Four Vashon High School theater students will spend Thanksgiving in China performing at a youth theater festival, but first they need to raise the money to get there.
This weekend and next, the students, joined by four other high school thespians, will perform a double bill of plays that explore the themes of life, death, eternity and the afterlife. Proceeds from ticket sales will go toward airfare and visa costs for the travelling students and staff. The Chinese government is covering all other costs once the group arrives in the country. Vashon High School theater arts teacher and director Stephen Floyd said about half of the money needed has been raised so far.
“We’re pretty close to raising enough for the students, but we still have to cover my trip and my substitute teacher,” Floyd said. “We need about $600 or $700 just for a sub for the five days.”
The first of the two plays being performed on-island is called “Sophie” and is the show Vashon High School (VHS) seniors Alivia Jones and Emma Rose DeSantis will perform in China accompanied by sophomore technicians Joel Wiegner (stage manager) and Gillian Kirkpatrick (lighting/sound technician). It is based on the true story of Sophie Large, a 19-year-old woman from the United Kingdom who was killed in a car crash on her way to the Edinburgh Festival Fringe to direct a play in 1998. After her death, her parents created an organization — Sophie’s Silver Lining Fund — to award scholarships to high school students interested in pursuing singing and acting. To raise money for the organization, her parents had Large’s journals, which she kept for most her life, turned into a book called “Sophie’s Log,” which was then adapted into a play by Olympia, Washington, playwright Bryan Willis in 2001. Proceeds from the book and play sales go toward supporting the fund.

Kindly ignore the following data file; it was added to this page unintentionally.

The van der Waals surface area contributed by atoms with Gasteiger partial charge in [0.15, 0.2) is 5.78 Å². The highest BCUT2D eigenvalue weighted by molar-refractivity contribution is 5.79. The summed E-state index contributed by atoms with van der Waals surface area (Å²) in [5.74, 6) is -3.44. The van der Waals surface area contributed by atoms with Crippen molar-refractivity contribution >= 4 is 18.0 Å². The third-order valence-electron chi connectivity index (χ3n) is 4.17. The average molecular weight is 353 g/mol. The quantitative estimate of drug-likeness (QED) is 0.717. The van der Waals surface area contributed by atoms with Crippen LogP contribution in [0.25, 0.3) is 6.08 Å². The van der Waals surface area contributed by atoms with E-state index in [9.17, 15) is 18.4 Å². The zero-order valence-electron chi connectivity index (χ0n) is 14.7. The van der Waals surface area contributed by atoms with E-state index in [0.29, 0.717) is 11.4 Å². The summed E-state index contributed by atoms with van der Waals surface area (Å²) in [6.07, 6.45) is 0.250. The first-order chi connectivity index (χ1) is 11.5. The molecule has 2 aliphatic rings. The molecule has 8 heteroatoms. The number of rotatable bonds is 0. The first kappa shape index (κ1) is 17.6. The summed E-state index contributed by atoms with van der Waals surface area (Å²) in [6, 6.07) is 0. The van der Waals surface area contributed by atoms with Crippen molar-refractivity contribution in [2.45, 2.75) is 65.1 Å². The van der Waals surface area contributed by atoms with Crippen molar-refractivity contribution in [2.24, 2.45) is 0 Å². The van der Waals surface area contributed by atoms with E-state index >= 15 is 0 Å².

“Sophie” has only two characters: 19-year-old Sophie on the day of her crash, played by Jones, and a younger Sophie played by DeSantis. The play focuses on the interactions between the two as they help each other in the wake of the crash.
“The older Sophie gives the younger one advice, and the younger Sophie helps the older one move on from this tragedy,” Floyd explained. “It’s a sweet play. Some of it is quirky and cute as you would expect from it being written from the journals of a teenage girl, but some of it is moving and profound and beyond her years.”
The second play that will accompany “Sophie” in the on-island fundraiser performances is VHS senior Katherine Lande’s “The Waiting Room.” The play explores some of the same themes as “Sophie,” such as death and the afterlife, and features an all-student cast of three characters: Lande as a priest, Wiegner as a gangster and Alex Guthery (first weekend) or Lucy Rogers (second weekend) as the third character. Floyd explained the play as a more humorous take on Jean-Paul Sartre’s existentialist “No Exit.” It centers on the three characters who have all died and are waiting to see what happens next.
“There’s a priest, a gangster and a third character killed in an accident who doesn’t know where they are. The priest and the gangster have been there a while,” Floyd said. “One of the three is called out of the ‘waiting room’ at the end. It’s a humorous play with a thoughtful ending point where the author’s (Lande) individual voice and perspective comes through strong and clear.”